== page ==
Gravel & Shea Partner Bob Hemley claimed a win for government transparency last week. Representing a number of media clients, Hemley submitted an Amicus brief in the case of Toensing v. State of Vermont, which the Vermont Supreme Court decided on October 20, 2017.
In a unanimous decision, the Court held that the Attorney General—and in the future, all state agencies—must search the private e-mail servers of their employees when responding to a Public Records Act request. The case arose when, after receiving a request for documents related to allegations of improper campaign finance activities, the Attorney General’s office denied access to private e-mails.
At trial, the Attorney General argued that private e-mails are not subject to search, and the Civil Division of the Chittenden County Superior Court concurred. At oral argument, the Attorney General backed off his original position but maintained that the burden of demonstrating the necessity of a search should fall to the requester. The Supreme Court strongly disagreed.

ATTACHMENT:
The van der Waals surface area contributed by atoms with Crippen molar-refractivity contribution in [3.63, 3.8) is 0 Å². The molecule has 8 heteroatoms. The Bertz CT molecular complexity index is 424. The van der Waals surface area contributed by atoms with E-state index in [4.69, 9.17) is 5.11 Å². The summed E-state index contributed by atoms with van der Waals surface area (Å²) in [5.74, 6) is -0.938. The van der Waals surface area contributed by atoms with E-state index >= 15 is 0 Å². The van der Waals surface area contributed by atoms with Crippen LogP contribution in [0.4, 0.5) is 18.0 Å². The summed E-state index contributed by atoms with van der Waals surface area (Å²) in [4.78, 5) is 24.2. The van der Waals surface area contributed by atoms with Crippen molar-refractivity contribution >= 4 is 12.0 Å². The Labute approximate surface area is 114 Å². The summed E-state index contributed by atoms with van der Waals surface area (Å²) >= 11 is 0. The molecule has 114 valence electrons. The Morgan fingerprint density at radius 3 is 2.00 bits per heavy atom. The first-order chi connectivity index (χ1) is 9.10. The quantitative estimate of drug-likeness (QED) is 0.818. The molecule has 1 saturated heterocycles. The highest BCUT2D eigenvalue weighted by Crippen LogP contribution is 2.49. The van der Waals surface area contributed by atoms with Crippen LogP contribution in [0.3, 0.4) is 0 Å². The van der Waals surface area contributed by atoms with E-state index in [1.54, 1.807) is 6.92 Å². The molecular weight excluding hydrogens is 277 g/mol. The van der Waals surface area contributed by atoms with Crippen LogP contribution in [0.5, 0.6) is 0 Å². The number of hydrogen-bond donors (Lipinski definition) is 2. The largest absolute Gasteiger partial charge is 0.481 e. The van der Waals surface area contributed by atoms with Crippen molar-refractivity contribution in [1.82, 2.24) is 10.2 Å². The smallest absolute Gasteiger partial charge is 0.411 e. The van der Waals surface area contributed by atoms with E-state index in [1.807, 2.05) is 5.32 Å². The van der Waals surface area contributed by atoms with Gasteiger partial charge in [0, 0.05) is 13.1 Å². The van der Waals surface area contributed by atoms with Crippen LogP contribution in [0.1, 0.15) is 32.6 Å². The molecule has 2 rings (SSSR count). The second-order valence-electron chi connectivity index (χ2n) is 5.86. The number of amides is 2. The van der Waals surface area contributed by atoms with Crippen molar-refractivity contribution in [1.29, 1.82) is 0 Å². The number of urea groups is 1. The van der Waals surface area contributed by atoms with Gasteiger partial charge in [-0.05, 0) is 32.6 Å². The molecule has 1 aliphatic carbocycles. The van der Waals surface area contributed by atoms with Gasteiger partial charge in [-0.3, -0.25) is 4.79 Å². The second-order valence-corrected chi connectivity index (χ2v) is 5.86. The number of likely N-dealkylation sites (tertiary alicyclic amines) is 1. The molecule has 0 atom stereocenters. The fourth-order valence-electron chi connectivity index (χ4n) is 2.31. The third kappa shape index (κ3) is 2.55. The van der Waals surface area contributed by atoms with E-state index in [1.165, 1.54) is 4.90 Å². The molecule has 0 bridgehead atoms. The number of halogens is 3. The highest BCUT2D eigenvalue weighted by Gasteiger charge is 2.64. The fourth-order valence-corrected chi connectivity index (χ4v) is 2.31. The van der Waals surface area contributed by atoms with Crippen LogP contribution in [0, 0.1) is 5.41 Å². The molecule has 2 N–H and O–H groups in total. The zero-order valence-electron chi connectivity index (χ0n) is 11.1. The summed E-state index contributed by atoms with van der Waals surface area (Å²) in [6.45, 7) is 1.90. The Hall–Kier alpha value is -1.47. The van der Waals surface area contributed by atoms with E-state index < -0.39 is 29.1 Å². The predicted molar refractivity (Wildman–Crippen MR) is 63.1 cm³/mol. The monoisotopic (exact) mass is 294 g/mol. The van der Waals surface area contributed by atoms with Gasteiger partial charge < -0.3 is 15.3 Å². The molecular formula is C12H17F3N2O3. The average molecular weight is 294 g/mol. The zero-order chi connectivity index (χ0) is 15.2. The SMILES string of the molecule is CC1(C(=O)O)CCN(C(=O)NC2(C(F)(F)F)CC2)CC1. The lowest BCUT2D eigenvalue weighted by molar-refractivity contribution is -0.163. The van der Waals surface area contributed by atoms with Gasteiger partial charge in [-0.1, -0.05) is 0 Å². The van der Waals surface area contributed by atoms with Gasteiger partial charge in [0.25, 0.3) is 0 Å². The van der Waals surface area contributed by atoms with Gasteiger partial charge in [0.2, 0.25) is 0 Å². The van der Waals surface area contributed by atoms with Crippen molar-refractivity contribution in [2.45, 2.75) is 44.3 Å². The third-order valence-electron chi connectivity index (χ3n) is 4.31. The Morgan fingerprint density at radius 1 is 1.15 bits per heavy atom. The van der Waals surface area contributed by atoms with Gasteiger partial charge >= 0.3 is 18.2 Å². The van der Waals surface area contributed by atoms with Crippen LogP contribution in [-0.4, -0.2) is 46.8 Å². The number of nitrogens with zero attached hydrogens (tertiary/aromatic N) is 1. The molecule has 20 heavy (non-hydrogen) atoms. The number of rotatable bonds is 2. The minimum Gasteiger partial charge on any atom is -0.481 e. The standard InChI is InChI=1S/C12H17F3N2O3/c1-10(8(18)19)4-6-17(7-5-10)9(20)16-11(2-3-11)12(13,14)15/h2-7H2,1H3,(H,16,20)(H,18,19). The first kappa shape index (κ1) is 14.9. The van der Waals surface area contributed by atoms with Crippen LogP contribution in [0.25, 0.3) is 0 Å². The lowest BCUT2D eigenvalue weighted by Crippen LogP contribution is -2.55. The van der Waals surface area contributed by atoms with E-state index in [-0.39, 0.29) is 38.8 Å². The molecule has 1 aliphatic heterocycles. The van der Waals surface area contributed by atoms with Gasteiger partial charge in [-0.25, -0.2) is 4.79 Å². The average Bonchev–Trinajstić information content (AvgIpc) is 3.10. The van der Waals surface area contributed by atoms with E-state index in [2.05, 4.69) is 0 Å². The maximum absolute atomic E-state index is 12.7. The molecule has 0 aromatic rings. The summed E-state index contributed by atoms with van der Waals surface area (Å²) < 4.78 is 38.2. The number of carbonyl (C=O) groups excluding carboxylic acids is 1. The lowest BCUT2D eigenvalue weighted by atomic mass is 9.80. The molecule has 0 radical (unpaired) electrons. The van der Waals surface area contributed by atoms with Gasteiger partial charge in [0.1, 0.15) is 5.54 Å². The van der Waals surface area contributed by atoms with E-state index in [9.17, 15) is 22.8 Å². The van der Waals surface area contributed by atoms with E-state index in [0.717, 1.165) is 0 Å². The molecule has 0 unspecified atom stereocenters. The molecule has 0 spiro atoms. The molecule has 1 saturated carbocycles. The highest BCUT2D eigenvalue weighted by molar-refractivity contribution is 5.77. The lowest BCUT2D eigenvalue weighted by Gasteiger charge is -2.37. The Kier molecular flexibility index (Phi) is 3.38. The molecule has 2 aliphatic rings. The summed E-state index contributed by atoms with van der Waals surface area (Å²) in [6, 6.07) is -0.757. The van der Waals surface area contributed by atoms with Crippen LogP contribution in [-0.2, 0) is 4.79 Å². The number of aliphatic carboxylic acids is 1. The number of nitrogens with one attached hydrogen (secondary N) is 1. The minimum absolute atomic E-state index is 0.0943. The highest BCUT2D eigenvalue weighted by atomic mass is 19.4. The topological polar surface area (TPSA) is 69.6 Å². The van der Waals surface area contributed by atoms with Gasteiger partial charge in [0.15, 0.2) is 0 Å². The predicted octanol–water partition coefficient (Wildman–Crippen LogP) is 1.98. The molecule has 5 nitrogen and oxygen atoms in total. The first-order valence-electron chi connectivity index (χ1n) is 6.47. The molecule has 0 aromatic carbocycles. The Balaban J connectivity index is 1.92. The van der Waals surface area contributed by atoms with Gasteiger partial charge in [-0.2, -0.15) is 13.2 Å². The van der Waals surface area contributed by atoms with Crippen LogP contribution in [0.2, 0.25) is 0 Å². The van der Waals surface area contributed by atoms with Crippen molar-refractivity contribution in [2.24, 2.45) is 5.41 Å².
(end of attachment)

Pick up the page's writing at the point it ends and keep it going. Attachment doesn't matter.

As Hemley’s Amicus brief argued, the Supreme Court’s decision makes clear that private e-mails used for government business are public records and that state employees are required to produce them in response to a records request. To read the Supreme Court’s full decision, click here. For more on the Attorney General’s response to the decision, click here.